The Province

Avengers unite us all

The Avengers is part of a summer movie trend featuring strong female characters such as Scarlett Johansson’s Black Widow

- LOS ANGELES

— As Disney’s superhero movie The Avengers hits U.S. theatres today, the actors who play Captain America and Thor are chatting up the hosts of female-oriented TV talk show The View.

Hollywood is putting on a fullcourt press to attract women to summer movies. With a full slate of big-budget action films from Sony’s The Amazing Spider-man to Warner Bros’ The Dark Knight Rises vying for the same fanboy audience, female filmgoers may hold the key to boxoffice dominance.

Opening weekend sales for Avengers could reach $155 million, a performanc­e that would put it in line with the biggest U.S. and Canadian film openings of all time, said Keith Simanton, managing editor of movie website IMDB.COM.

“You can’t do $155 million with just guys,” he said. “It’s got to be a date night. It’s got to be an event.”

Hoping to reach the record books, studios are trying out new ways to get their superhero movie messages beyond the male-dominated comic-book crowd and in front of women.

Sony, for the first time, is using a cosmetics promotion for its new Spider-man movie that reaches theatres July 3.

The studio partnered with nailpolish maker OPI for a movietheme­d line promoted in women’s magazines including Lucky and O, The Oprah Magazine. Nail colours sport names like “Your Web or Mine?,” “My Boyfriend Scales Walls,” and “Call me Gwen-ever,” a nod to Spider-man love interest Gwen Stacy.

Featuring relationsh­ips and strong female characters, rather than just action, is one way film marketers try to lure women. Stacy, played by Emma Stone, is “such an integral part of the story, so we wanted to highlight that in the marketing,” said Marc Weinstock, president of worldwide marketing for Sony Pictures.

“It’s a testament to the audience and how broad this movie goes,” he said.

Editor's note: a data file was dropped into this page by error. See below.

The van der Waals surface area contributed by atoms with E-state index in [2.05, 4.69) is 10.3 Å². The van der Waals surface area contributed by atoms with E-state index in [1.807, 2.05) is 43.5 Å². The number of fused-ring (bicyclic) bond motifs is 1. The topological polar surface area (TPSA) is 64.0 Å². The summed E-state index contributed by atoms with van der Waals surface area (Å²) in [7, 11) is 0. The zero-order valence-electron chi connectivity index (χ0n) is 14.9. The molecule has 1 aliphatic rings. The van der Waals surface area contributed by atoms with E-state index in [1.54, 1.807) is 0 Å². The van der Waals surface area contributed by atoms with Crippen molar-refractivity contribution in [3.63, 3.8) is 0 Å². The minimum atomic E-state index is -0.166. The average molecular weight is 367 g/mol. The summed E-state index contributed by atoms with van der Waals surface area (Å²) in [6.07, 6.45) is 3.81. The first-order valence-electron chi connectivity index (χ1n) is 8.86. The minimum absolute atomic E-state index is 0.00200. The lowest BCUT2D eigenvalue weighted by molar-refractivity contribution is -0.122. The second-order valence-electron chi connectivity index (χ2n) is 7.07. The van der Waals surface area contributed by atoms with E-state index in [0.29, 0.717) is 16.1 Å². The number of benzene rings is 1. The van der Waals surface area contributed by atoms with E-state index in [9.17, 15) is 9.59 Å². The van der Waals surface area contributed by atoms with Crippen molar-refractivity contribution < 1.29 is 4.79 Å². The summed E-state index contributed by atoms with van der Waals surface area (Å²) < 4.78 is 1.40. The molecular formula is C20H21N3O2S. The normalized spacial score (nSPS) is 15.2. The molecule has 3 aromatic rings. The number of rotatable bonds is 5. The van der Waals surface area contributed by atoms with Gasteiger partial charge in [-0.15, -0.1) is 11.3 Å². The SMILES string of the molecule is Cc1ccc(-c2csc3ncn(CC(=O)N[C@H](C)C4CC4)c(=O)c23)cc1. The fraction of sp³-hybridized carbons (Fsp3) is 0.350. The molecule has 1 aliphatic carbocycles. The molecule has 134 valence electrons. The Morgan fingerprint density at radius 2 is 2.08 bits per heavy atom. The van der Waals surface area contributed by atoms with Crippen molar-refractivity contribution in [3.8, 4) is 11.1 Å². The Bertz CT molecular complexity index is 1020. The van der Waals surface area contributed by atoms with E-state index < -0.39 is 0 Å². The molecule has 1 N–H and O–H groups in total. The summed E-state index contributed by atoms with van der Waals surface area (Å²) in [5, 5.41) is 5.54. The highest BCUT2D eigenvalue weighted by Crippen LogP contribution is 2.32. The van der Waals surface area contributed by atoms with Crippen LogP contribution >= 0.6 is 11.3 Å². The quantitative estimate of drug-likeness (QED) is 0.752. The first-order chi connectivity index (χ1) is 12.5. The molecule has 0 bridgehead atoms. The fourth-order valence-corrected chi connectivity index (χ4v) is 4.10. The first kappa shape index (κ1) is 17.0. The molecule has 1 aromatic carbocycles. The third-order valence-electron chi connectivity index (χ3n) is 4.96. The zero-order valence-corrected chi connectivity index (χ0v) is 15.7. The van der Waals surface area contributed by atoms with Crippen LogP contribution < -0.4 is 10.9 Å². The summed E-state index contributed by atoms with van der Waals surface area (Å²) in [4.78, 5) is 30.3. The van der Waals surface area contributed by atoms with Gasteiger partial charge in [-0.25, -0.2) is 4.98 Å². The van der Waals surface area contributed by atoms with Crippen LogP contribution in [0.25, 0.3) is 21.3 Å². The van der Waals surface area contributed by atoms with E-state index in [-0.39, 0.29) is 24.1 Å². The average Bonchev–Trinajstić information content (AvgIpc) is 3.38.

For Avengers, Disney’s Marvel studio sent its superheroe­s to the pages of women’s magazines and femaletarg­eted TV shows.

Scarlett Johansson appeared on the cover of Vogue and talked to the magazine about her role as Black Widow, one of the few female superheroe­s on the big screen. Cast members posed in Instyle, Elle, People and other magazines, and chatted on talk shows such as Good Morning America and Live! with Kelly.

On the ABC Family network, moms and daughters saw sneak peeks of Avengers. The movie’s redcarpet première was streamed live on websites such as E! and Popsugar.

Time Warner Inc’s Warner Bros, meanwhile, is gearing up its marketing for another superhero flick, Batman sequel The Dark Knight Rises. A trailer released online ahead of the July 20 release features a steamy kiss between Batman alter-ego Bruce Wayne and colleague Miranda Tate, giving a heavy dose of romance.

Anne Hathaway’s Catwoman, featured prominentl­y in the trailer, appears to play an empowered female role that could draw in women, IMDB’S Simanton said.

The summer pursuit of women follows this year’s runaway success, The Hunger Games. The movie is the biggest film of the year so far with more than $600 million in global ticket sales, thanks to female fans who flocked to see resourcefu­l warrior Katniss Everdeen and joined males who turned out for the sci-fi and action elements.

This year’s smash hit shows the upside of marketing to women, said Susie Rantz, a spokeswoma­n for Geekgirlco­n, a group that runs a convention celebratin­g women’s roles in geek culture from comics to science and gaming.

The Hunger Games success provided Hollywood with “a wakeup call that females in general like action-oriented movies,” Rantz said.

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— SUBMITTED PHOTO
 ?? — DISNEY ?? Eye candy aside, by courtesy of Chris Hemsworth as Thor and Chris Evans as Captain America in the Avengers, the film industry is trying to cash in by attracting more female viewers.
— DISNEY Eye candy aside, by courtesy of Chris Hemsworth as Thor and Chris Evans as Captain America in the Avengers, the film industry is trying to cash in by attracting more female viewers.

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